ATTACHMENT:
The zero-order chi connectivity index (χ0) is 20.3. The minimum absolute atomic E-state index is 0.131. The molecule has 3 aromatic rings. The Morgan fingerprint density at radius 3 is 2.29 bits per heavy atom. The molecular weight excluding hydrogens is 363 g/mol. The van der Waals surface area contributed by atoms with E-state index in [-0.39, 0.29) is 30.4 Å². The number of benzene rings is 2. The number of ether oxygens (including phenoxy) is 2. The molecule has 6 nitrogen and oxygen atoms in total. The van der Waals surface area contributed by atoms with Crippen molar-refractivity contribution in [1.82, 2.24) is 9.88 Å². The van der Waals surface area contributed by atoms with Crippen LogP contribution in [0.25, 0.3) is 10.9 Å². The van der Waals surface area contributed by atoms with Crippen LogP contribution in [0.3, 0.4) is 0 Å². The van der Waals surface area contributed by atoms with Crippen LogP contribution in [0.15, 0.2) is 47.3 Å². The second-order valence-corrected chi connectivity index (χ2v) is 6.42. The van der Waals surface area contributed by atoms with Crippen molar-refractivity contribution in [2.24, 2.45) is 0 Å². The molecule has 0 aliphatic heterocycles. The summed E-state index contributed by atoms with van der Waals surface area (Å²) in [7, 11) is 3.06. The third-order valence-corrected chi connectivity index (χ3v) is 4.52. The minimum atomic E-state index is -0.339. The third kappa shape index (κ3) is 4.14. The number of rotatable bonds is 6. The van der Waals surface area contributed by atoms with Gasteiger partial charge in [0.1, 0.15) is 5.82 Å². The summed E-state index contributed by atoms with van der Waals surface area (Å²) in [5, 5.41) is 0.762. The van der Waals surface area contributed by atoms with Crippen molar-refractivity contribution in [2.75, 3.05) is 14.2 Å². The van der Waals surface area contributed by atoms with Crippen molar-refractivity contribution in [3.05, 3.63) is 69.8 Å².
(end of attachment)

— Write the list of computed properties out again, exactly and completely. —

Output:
The zero-order chi connectivity index (χ0) is 20.3. The minimum absolute atomic E-state index is 0.131. The molecule has 3 aromatic rings. The Morgan fingerprint density at radius 3 is 2.29 bits per heavy atom. The molecular weight excluding hydrogens is 363 g/mol. The van der Waals surface area contributed by atoms with E-state index in [-0.39, 0.29) is 30.4 Å². The number of benzene rings is 2. The number of ether oxygens (including phenoxy) is 2. The molecule has 6 nitrogen and oxygen atoms in total. The van der Waals surface area contributed by atoms with Crippen molar-refractivity contribution in [1.82, 2.24) is 9.88 Å². The van der Waals surface area contributed by atoms with Crippen LogP contribution in [0.25, 0.3) is 10.9 Å². The van der Waals surface area contributed by atoms with Crippen LogP contribution in [0.3, 0.4) is 0 Å². The van der Waals surface area contributed by atoms with Crippen LogP contribution in [0.15, 0.2) is 47.3 Å². The second-order valence-corrected chi connectivity index (χ2v) is 6.42. The van der Waals surface area contributed by atoms with Crippen molar-refractivity contribution in [2.24, 2.45) is 0 Å². The molecule has 0 aliphatic heterocycles. The summed E-state index contributed by atoms with van der Waals surface area (Å²) in [7, 11) is 3.06. The third-order valence-corrected chi connectivity index (χ3v) is 4.52. The minimum atomic E-state index is -0.339. The third kappa shape index (κ3) is 4.14. The number of rotatable bonds is 6. The van der Waals surface area contributed by atoms with Gasteiger partial charge in [0.1, 0.15) is 5.82 Å². The summed E-state index contributed by atoms with van der Waals surface area (Å²) in [5, 5.41) is 0.762. The van der Waals surface area contributed by atoms with Crippen molar-refractivity contribution in [2.75, 3.05) is 14.2 Å². The van der Waals surface area contributed by atoms with Crippen molar-refractivity contribution in [3.05, 3.63) is 69.8 Å².